‘I desire to receive the grace of Christ, through which I may be reborn and freed from the ruin of my iniquities.’ These words are some of the most famous from the Acts of St Genesius, and they invite much prayer and meditation. At this point in his drama at first reading we may not be sure if this is his acting or an actual expression of Genesius's desire: has the Holy Spirit already struck? Have those lessons in the catechism class where he was doing his "research" produced unexpected fruit? The author of the Acts is sure the conversion has occurred for he writes: "Genesius replied, no longer pretending or making it up, but from a pure heart".
These words of Genesius bring us to reflect in the sacrament of Baptism - the most life changing event in our lives when we become the children of God, incorporated into Christ and into his Church. Genesius offers us some insights into the sacrament. It is, first of all, an encounter within which we receive the grace of Christ. Too often we lament how hard it is to be Christian - to live the moral teaching of the Church. We are all too familiar with Christians and even Christian ministers telling us that we cannot live to such high ideals: we have to compromise, we have to lower the bar, we are told. Such an attitude serves as a practical denial, in part, of grace: of that supernatural help which God gives us through the sacraments in general and Baptism in particular. Grace is offered to help us not only reach these standards and live these ideal; we need only accept it.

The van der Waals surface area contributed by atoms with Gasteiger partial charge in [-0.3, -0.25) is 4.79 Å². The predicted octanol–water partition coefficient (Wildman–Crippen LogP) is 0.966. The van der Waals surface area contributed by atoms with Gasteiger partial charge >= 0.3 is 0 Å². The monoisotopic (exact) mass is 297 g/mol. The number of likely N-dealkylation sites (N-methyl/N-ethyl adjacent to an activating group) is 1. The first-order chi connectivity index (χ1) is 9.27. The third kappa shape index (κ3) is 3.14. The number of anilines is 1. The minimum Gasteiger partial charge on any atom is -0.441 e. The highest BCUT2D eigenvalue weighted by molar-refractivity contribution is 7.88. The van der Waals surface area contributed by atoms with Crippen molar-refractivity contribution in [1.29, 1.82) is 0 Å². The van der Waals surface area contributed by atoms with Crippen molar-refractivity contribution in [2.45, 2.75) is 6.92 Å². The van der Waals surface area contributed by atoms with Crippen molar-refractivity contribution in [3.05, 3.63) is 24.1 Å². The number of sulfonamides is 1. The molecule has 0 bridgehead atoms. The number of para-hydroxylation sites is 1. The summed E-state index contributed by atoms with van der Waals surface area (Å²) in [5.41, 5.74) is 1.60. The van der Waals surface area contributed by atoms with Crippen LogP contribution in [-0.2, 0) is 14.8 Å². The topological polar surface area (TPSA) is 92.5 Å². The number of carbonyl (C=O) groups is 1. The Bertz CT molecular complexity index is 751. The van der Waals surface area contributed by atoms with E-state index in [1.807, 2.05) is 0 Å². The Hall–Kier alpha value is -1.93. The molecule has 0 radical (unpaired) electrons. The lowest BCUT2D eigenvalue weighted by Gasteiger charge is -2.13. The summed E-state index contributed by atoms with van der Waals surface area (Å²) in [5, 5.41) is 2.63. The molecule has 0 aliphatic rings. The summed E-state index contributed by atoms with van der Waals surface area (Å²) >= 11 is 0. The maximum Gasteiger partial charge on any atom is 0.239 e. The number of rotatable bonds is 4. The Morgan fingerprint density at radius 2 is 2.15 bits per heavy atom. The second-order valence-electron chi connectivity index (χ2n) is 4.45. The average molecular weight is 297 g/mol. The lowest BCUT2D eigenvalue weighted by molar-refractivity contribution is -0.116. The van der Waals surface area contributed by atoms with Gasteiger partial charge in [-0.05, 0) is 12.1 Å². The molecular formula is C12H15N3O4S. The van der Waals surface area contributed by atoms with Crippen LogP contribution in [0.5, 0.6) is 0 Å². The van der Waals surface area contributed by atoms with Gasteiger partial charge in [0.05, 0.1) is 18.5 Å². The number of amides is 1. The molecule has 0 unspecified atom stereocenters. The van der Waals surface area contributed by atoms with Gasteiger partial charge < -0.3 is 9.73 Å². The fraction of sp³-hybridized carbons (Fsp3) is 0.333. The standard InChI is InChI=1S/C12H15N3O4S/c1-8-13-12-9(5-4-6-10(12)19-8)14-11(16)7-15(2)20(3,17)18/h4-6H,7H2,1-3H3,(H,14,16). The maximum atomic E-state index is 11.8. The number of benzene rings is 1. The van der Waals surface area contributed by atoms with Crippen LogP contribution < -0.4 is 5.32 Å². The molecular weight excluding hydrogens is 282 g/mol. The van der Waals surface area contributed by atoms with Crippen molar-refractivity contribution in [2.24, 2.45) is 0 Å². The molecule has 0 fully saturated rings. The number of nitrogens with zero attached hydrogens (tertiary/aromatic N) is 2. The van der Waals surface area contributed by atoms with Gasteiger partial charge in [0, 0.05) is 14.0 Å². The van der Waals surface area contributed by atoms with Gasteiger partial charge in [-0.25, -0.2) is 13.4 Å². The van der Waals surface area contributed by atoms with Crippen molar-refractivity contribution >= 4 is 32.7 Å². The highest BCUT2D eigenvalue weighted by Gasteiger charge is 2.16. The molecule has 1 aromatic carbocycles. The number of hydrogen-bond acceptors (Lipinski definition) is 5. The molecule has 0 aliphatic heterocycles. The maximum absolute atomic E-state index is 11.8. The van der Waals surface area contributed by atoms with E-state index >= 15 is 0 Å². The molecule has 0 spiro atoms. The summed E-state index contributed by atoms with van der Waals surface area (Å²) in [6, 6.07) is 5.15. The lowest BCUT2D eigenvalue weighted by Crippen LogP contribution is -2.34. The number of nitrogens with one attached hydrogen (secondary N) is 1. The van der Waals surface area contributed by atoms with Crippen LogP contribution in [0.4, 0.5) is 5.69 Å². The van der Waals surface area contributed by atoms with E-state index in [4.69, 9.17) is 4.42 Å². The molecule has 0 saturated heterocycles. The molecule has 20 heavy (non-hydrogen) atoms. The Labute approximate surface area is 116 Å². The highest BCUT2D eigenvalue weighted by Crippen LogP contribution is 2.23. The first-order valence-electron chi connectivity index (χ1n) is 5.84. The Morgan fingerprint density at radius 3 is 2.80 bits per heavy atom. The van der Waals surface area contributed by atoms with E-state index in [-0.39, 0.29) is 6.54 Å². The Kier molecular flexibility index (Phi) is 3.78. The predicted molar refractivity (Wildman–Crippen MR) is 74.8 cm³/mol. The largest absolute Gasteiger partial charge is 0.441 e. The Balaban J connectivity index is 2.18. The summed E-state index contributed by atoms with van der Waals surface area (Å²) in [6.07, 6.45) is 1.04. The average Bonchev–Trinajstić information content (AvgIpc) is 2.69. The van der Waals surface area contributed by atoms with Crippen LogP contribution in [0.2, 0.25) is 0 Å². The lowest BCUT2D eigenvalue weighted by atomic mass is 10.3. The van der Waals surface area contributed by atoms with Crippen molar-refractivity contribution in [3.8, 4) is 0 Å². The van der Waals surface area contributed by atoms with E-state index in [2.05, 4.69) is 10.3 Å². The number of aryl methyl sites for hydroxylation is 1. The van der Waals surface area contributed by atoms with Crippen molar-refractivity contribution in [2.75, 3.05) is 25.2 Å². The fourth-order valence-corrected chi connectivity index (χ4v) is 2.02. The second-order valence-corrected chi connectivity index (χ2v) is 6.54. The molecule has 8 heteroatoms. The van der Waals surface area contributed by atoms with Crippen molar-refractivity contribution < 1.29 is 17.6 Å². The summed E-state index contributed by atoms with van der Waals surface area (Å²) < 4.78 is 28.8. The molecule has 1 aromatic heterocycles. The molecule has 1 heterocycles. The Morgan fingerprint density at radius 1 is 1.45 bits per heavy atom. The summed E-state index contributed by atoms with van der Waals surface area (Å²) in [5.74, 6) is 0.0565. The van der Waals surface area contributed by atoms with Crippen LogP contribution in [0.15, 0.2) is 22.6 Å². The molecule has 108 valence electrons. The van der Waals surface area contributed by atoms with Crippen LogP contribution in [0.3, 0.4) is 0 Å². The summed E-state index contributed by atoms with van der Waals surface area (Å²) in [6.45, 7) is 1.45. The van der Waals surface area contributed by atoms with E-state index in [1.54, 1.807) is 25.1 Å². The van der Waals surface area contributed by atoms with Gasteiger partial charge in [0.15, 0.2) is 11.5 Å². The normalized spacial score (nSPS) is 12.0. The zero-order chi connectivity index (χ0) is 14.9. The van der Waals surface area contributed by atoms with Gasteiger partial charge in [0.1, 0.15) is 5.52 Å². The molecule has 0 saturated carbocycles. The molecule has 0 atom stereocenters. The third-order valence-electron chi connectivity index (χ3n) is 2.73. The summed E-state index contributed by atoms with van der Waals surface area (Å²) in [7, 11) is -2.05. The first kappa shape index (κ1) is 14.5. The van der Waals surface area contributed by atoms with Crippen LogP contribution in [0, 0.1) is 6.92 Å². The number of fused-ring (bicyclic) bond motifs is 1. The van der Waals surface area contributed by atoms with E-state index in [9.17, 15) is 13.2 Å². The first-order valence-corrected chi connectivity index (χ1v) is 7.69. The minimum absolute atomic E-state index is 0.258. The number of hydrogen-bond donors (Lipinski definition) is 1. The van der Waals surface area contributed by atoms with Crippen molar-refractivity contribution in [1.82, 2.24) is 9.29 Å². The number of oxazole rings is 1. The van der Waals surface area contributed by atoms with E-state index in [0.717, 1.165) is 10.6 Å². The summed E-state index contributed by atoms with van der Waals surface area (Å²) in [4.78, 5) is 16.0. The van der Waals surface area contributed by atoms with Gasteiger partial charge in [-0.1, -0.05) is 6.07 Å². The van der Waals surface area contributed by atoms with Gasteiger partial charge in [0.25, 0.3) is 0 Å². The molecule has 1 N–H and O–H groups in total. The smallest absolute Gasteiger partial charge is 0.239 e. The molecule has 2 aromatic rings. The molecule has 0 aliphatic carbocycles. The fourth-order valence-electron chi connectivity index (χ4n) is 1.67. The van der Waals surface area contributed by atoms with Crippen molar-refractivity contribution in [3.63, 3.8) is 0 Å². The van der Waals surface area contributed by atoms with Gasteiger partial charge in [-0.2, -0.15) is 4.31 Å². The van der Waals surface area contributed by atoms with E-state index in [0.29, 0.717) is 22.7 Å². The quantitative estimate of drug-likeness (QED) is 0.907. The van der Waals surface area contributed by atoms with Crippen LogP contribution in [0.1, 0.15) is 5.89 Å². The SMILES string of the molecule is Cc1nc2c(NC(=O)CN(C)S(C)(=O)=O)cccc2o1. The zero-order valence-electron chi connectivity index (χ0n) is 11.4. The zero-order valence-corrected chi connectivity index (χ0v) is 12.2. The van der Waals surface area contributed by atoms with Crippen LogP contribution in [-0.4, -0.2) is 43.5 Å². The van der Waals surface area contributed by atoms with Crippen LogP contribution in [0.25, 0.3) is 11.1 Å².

It is in this context - the context of grace, that we are reborn and freed from "the ruin of [our] iniquities". Baptism is an act of rebirth, born to a new life, a stronger life, a graced life, a Christian life in which God confers on us the help we need to overcome Original Sin and human weakness. Conquering it will take time, and it may be a struggle, but we have a mighty hero to help us - Christ, and powerful weapons to defend us - grace. We need only realise this, embrace grace and live.
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